© 2015 Becky Laney of Becky's Book Reviews

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3. Perfect Picture Book Friday - Flap Your Wings

Happy Perfect Picture Book Friday, Everyone!

Since it's technically Spring, and since Sunday is Easter, I chose a book about an egg :)  It is another older book - almost 20 years older than last week's older book! - but it is one of my All Time Favorites!


Flap Your Wings
Written & Illustrated By: P.D. Eastman
Random House, 1969, Fiction
Suitable For: ages 3-8
Themes/Topics: assumptions, non-traditional family, unconditional love, responsibility
Opening: (this is actually the first three pages.)
"An egg lay in the path.
A boy came down the path.  He saw the egg.  "Someone might step on that egg and break it," he said.
He looked around.
He saw flamingos and frogs, and turtles and alligators.  "Whose egg is this?" he called.  But no one answered."

Brief Synopsis:  A little boy finds an egg.  He doesn't want it to get damaged, so he looks around until he finds the nest and carefully puts it back.  When Mr. and Mrs. Bird come home, they are surprised to find an egg in their nest... it wasn't there when they left!  But Mr. Bird says that if an egg is in their nest it must be their egg, so they must take care of it.  So they do... with very surprising results!

Links To Resources:  Ideas And Activities For Guided ReadingIncubation & Embryology Activities, use with An Egg Is Quiet (from PPBF link list), talk about what kind of animals, insects and reptiles lay eggs and how the eggs are the same and different.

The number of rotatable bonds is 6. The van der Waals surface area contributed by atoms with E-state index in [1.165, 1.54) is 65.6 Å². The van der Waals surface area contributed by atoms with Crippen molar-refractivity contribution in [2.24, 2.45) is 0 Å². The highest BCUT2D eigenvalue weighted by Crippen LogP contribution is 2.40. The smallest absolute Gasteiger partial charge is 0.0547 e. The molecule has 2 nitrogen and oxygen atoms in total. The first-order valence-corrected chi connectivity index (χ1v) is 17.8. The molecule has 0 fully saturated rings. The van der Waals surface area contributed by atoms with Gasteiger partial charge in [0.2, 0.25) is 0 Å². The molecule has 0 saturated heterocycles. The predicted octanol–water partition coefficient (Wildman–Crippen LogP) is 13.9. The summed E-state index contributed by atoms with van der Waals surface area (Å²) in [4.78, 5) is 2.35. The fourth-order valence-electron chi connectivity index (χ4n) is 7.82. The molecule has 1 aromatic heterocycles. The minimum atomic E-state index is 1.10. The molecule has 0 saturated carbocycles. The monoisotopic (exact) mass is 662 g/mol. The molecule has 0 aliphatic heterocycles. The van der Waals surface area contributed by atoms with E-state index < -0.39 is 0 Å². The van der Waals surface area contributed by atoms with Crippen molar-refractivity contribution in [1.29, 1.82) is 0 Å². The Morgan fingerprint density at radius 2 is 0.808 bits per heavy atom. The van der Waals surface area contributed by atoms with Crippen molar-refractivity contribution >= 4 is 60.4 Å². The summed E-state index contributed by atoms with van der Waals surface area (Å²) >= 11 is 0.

Why I Like This Book:  This book is fun to read as a picture book, but is also an I Can Read type book that is very accessible to new readers.  The pictures are delightful - Mr. and Mrs. Bird's expressions are very entertaining.  But I really love the story because it doesn't go where you would expect.  It's funny.  And it's a great example of what agents, editors and reviewers mean when they talk about re-readability.  This book delighted me as a child, and delighted my children in their turn.  I've read it so many times that even now, years since I last read it to my kids, I can recite almost the whole book.  It's fun every time :)

If you get a chance to read it, I hope you like it as much as I do!

For the complete list of books with resources, please visit Perfect Picture Books.

Before we head off to our weekends, I just want to share a little housekeeping note for those of you who are new to Perfect Picture Book Fridays: